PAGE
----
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06 February 2013 - Media release

INTERPOL Chief commends Somalia on police cooperation leading to arrest of escaped murder suspect

Secretary General to raise international funds to fully integrate Somalia into INTERPOL community


MOGADISHU, Somalia – Somalia’s cooperation with South Sudan via INTERPOL which led to the arrest of a fugitive murder suspect, has been commended by the head of the world police body, Ronald K. Noble, during his first official mission to the country.

On 10 October 2012 Somalia was re-connected to INTERPOL's global communications system (I-24/7), enabling the National Central Bureau (NCB) in Mogadishu to directly access vital policing information and communicate in real time with all member countries. Somali officers underwent intensive training on INTERPOL’s tools and services at the Regional Bureau in Nairobi, Kenya, to enable them to use I-24/7 more effectively and regularly in order to exchange and verify police information.

In January this year, INTERPOL’s provision of equipment and training to Somalia led to operational success. Somalia had received intelligence reports that a suspected murderer had fled to South Sudan. Through use of INTERPOL's I-24/7 network, Somalia was able to alert South Sudan who arrested the wanted fugitive, Abdirahman Isse Ahmed, and expelled him to Somalia where he now awaits trial.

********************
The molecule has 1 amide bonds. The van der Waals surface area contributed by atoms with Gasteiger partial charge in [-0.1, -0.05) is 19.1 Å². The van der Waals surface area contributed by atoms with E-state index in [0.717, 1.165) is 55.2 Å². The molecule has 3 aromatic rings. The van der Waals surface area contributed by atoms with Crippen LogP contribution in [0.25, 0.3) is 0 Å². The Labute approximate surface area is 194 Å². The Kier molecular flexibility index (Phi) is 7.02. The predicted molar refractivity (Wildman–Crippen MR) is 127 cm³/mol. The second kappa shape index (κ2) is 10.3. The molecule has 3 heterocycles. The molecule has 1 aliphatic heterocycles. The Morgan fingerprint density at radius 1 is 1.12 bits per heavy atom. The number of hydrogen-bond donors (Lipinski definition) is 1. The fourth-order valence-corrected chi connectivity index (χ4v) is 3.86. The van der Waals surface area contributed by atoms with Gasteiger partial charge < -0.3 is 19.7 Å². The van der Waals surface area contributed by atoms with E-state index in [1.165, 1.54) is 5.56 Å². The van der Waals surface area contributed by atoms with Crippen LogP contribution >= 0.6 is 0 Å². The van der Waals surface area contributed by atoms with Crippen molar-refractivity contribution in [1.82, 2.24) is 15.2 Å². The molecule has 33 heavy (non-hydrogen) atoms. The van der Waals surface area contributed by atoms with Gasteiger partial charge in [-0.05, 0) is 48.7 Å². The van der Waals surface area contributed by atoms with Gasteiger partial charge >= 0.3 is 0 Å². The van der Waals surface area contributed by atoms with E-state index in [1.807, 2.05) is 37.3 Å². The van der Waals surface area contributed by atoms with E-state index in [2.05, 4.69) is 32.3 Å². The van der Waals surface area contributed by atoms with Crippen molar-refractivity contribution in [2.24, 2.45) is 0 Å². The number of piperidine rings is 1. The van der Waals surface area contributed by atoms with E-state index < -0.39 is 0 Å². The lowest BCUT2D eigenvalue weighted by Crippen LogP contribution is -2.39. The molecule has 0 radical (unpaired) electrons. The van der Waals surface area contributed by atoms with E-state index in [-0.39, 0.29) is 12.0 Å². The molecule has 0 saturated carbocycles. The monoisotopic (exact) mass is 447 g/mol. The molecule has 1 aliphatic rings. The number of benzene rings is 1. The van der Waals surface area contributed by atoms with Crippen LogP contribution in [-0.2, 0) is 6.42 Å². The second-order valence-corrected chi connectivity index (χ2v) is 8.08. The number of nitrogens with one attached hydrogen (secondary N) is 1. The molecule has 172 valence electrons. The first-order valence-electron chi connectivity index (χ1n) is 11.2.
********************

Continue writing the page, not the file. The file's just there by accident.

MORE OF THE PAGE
“This case demonstrates the importance of efforts by the international community to ensure that Somalia is fully integrated into INTERPOL's network of 190 member countries. That fugitive could have been a terrorist seeking to harm any of INTERPOL's member countries,” said INTERPOL Secretary General Ronald K. Noble.

“All wanted fugitives or dangerous terrorists need to know that they can run but they cannot escape justice thanks to Somalia's commitment to security and to using INTERPOL's tools and services,” said Mahdi Mohamoud Ali, State Minister of Somalia.

“Somalia's police and citizens are sacrificing their lives for security at home and abroad. INTERPOL member countries need to find the resources to allow Somalia once again be fully integrated into INTERPOL. Doing so will enhance both Somali and global security,” said Major General Sharif Shekuna Maye, Somalia’s Commissioner of Police.

Somalia is currently in breach of Article 52 of INTERPOL’s constitution through non-payment of its statutory contributions totalling just under EUR 315,000. Being in breach of Article 52 means that Somalia cannot participate fully in INTERPOL’s affairs.

“Just months after their reintegration into the INTERPOL communications network, we are already seeing the positive results of Somalia’s role in transnational police cooperation. Somalia needs to be rewarded and helped, not punished,” said Secretary General Noble.

“I have met Somalia’s police leaders and senior government officials and seen first-hand their commitment and willingness to engage with the global law enforcement community on an even stronger basis. I am calling on all other INTERPOL member countries to assist Somalia in this endeavour which can only enhance the safety and security of citizens everywhere,” concluded the INTERPOL Chief.

Somalia has now become the 57th INTERPOL member country to recognize and provide special visa status to INTERPOL Travel Document holders.